Buy Photo

David Valadao

The Central Valley has been home to agriculture and energy development for generations. This way of life is less about what we do, and more about who we are. Over time, the state and federal governments have imposed policies and regulations that discourage growth in the very industries we rely on. This has led to high unemployment and an unhealthy dependence on public assistance.

On May 4, the U.S. Bureau of Land Management indefinitely canceled all oil and natural gas lease sales in California through Sept. 30, including 1,278 acres of prime oil and natural gas land that spans Kern and Fresno counties. These Central Valley parcels, originally set for auction on May 22, are a part of the Monterey Shale Formation and located in an area currently producing oil and natural gas. The Monterey Shale Formation contains two-thirds of the entire United States' shale oil reserves, approximately 15.4 billion barrels. A USC study recently forecast that the Monterey Shale could generate half a million jobs and $4.5 billion in oil-related tax revenue by 2015. These are good, local jobs in a part of the state that has faced chronic unemployment for decades.

Citing the recent automatic spending cuts known as sequestration, BLM has decided to suspend all future lease sales in the state of California through fiscal year 2013 with little intention to reinstate these lease sales. The decision was made despite the fact that federal oil and gas leases provide significant revenue for the federal government.

In 2012, the federal government collected more than $233 million in revenue from fees levied on onshore oil and gas lease sales. These fees, collected from companies who produce oil and gas on government land, represent one of the largest non-tax sources of revenue for the government. The BLM's decision to cancel lease sales in California is depriving our state and federal government of funds that oil and gas producers would willingly pay into public coffers -- funds that could be used to support local schools, repair our aging infrastructure, or pay down our national debt. Meanwhile, President Obama's administration continues to tout a fiscal year 2014 budget that includes more than $1 trillion in new taxes and fees while borrowing $744 billion from China.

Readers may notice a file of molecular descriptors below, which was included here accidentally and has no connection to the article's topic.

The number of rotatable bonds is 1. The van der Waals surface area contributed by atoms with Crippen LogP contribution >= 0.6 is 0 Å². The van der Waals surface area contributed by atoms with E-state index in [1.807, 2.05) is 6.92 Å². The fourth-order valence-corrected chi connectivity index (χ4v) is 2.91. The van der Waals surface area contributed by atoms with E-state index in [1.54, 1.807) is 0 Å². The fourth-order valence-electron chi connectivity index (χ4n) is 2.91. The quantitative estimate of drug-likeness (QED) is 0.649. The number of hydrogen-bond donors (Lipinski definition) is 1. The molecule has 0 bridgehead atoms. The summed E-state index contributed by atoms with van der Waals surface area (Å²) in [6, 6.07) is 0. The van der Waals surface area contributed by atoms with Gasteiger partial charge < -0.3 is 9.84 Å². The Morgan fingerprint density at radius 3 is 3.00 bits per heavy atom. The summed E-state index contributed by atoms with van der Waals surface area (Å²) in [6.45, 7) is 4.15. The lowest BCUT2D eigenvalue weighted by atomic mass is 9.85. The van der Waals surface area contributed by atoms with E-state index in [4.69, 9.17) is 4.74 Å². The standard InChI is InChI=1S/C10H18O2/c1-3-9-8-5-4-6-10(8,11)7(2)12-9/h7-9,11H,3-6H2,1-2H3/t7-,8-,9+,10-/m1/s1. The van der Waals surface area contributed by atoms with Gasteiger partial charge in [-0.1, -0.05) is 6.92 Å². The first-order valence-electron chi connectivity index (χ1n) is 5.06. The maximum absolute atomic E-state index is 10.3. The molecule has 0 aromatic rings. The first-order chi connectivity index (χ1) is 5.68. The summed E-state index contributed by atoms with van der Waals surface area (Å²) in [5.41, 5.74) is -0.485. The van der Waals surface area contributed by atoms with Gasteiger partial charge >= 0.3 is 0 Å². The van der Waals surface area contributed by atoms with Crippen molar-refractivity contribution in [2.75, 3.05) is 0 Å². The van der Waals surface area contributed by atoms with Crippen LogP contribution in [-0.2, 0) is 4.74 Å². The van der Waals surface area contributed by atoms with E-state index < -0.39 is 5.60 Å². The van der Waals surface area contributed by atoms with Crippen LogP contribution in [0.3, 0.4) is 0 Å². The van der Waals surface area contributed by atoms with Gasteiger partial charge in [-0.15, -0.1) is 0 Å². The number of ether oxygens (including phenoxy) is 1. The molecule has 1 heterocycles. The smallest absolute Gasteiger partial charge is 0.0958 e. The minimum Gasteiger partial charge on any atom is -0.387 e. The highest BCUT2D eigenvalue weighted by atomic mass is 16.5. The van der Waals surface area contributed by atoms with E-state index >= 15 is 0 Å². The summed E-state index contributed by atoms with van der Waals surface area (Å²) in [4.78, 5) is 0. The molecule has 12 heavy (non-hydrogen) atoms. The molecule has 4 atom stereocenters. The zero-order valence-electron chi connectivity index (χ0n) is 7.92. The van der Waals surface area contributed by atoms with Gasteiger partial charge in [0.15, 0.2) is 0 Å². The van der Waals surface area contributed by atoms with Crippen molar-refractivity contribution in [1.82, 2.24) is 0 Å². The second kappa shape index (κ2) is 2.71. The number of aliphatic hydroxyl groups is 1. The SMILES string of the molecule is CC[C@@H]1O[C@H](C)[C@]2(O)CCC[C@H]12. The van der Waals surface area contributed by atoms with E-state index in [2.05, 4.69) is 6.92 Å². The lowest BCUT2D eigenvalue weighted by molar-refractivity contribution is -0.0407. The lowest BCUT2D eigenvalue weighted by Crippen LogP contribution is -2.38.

The Bureau of Land Management's decision to cancel oil and gas leasing in California is another example of the administration using sequestration to further its own environmental policy agenda at the expense of hardworking American families. In the Central Valley, where the unemployment rate continues to hover near 32 percent in many areas, BLM's efforts to erect further barriers to energy development is depriving my constituents in California's 21st Congressional District of quality jobs in the energy sector while simultaneously increasing energy prices for hardworking families across the country.

Under the BLM's recent decision, California stands alone while similar sales in other states are continuing as planned. It is inexcusable that the BLM is unilaterally halting leasing auctions in areas that have been used for oil and gas development for over a century -- auctions that generate revenue for the federal government, reduce our nation's dependency on foreign oil, and lead to direct economic benefits and job creation. We must be proactive in driving real economic growth in California, especially in the Central Valley.

The Central Valley has faced chronic unemployment for too long. We are proud of our energy and agriculture heritage. We are stewards of the land. It is time for bureaucrats in Washington, D.C., to get out of the way and let our valley flourish.

Rep. David Valadao, a Hanford Republican, represents the 21st Congressional District. Community Voices is an expanded commentary of 650 to 700 words. The Californian reserves the right to edit all submissions for length and clarity.